Last year, President Obama signed into law the Dodd-Frank Wall Street Reform and Consumer Protection Act. Buried within the Act is a provision that addresses an ongoing activity at the intersection of business and human rights: the mining of minerals from the Democratic Republic of Congo.
Section 1502, or the Conflict Minerals provision, essentially requires publicly traded companies to submit annual reports to the Securities and Exchange Commission disclosing whether their products contain minerals from Congo or adjacent countries. If so, these companies must explain the actions taken to trace the origin of the minerals and whether they come from mines that help fund armed conflict. While the Commission is still working out the rules pertaining to how exactly this gets done, the provision itself has received strong support.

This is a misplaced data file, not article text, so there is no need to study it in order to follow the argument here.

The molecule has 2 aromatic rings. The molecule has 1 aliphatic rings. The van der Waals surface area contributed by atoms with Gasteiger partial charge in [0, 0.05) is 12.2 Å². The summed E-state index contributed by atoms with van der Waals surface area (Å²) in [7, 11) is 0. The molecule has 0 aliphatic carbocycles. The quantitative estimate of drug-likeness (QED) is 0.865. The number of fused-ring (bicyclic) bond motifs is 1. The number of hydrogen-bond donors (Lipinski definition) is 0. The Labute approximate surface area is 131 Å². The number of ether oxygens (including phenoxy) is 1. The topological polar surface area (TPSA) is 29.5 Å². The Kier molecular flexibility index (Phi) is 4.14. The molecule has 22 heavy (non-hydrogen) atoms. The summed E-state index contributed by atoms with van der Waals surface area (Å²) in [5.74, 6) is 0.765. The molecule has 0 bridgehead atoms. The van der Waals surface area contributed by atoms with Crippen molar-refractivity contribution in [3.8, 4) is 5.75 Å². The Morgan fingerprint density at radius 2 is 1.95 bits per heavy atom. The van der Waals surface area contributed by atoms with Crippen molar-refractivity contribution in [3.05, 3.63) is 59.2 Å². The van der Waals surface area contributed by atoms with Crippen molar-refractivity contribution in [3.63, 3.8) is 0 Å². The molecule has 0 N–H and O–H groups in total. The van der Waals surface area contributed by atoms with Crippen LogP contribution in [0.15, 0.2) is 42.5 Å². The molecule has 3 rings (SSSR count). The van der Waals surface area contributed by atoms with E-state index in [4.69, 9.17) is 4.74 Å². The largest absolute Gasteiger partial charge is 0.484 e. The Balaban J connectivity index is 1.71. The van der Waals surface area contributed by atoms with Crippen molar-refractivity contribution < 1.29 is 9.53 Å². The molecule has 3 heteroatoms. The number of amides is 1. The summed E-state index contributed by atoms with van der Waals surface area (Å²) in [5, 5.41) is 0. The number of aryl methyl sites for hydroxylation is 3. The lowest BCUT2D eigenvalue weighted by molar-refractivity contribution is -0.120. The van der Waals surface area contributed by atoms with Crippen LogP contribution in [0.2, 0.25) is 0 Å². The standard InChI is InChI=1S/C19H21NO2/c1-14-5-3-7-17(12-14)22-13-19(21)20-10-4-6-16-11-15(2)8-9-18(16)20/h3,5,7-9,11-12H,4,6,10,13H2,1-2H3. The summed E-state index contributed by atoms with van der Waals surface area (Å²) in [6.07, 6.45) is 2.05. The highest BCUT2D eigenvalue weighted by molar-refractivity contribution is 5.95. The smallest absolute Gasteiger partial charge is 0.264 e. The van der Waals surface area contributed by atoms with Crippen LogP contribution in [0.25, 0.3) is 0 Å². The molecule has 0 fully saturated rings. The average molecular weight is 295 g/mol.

Here’s why such disclosure and due diligence are necessary: armed groups perpetrating the violence finance themselves through trade in four main minerals – tin, tantalum, tungsten and gold. These minerals are turned into metals that are then sold on to be used in the very mobile phones and laptops you are using now. If we as consumers knew which products contained the minerals from these mines, we could use our purchasing power as a force for change.